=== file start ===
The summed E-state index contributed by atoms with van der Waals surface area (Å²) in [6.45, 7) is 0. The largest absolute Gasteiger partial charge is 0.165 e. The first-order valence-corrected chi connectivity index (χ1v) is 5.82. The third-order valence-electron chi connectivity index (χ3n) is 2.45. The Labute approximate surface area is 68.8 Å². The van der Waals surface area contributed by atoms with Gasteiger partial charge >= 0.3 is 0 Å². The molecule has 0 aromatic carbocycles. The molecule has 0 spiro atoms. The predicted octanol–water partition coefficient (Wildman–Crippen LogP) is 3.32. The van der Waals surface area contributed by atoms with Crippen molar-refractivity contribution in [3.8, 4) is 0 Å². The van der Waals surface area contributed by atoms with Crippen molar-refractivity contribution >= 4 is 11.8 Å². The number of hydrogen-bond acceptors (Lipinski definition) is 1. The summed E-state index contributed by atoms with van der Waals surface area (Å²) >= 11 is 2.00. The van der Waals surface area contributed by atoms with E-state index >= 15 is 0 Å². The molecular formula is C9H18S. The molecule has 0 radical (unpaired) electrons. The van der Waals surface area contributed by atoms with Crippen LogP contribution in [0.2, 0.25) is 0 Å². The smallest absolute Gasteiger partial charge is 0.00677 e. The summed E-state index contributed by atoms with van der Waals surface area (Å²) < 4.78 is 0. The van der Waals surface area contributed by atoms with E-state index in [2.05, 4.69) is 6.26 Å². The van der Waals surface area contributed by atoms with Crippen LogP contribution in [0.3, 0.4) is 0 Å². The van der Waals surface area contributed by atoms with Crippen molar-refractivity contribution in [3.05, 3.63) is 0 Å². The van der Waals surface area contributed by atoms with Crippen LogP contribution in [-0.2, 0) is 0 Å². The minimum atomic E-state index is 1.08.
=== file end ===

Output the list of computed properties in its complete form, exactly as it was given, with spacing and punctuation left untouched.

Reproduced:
The summed E-state index contributed by atoms with van der Waals surface area (Å²) in [6.45, 7) is 0. The largest absolute Gasteiger partial charge is 0.165 e. The first-order valence-corrected chi connectivity index (χ1v) is 5.82. The third-order valence-electron chi connectivity index (χ3n) is 2.45. The Labute approximate surface area is 68.8 Å². The van der Waals surface area contributed by atoms with Gasteiger partial charge >= 0.3 is 0 Å². The molecule has 0 aromatic carbocycles. The molecule has 0 spiro atoms. The predicted octanol–water partition coefficient (Wildman–Crippen LogP) is 3.32. The van der Waals surface area contributed by atoms with Crippen molar-refractivity contribution in [3.8, 4) is 0 Å². The van der Waals surface area contributed by atoms with Crippen molar-refractivity contribution >= 4 is 11.8 Å². The number of hydrogen-bond acceptors (Lipinski definition) is 1. The summed E-state index contributed by atoms with van der Waals surface area (Å²) >= 11 is 2.00. The van der Waals surface area contributed by atoms with E-state index >= 15 is 0 Å². The molecular formula is C9H18S. The molecule has 0 radical (unpaired) electrons. The van der Waals surface area contributed by atoms with Crippen LogP contribution in [0.2, 0.25) is 0 Å². The smallest absolute Gasteiger partial charge is 0.00677 e. The summed E-state index contributed by atoms with van der Waals surface area (Å²) < 4.78 is 0. The van der Waals surface area contributed by atoms with E-state index in [2.05, 4.69) is 6.26 Å². The van der Waals surface area contributed by atoms with Crippen LogP contribution in [0.3, 0.4) is 0 Å². The van der Waals surface area contributed by atoms with Crippen molar-refractivity contribution in [3.05, 3.63) is 0 Å². The van der Waals surface area contributed by atoms with Crippen LogP contribution in [-0.2, 0) is 0 Å². The minimum atomic E-state index is 1.08.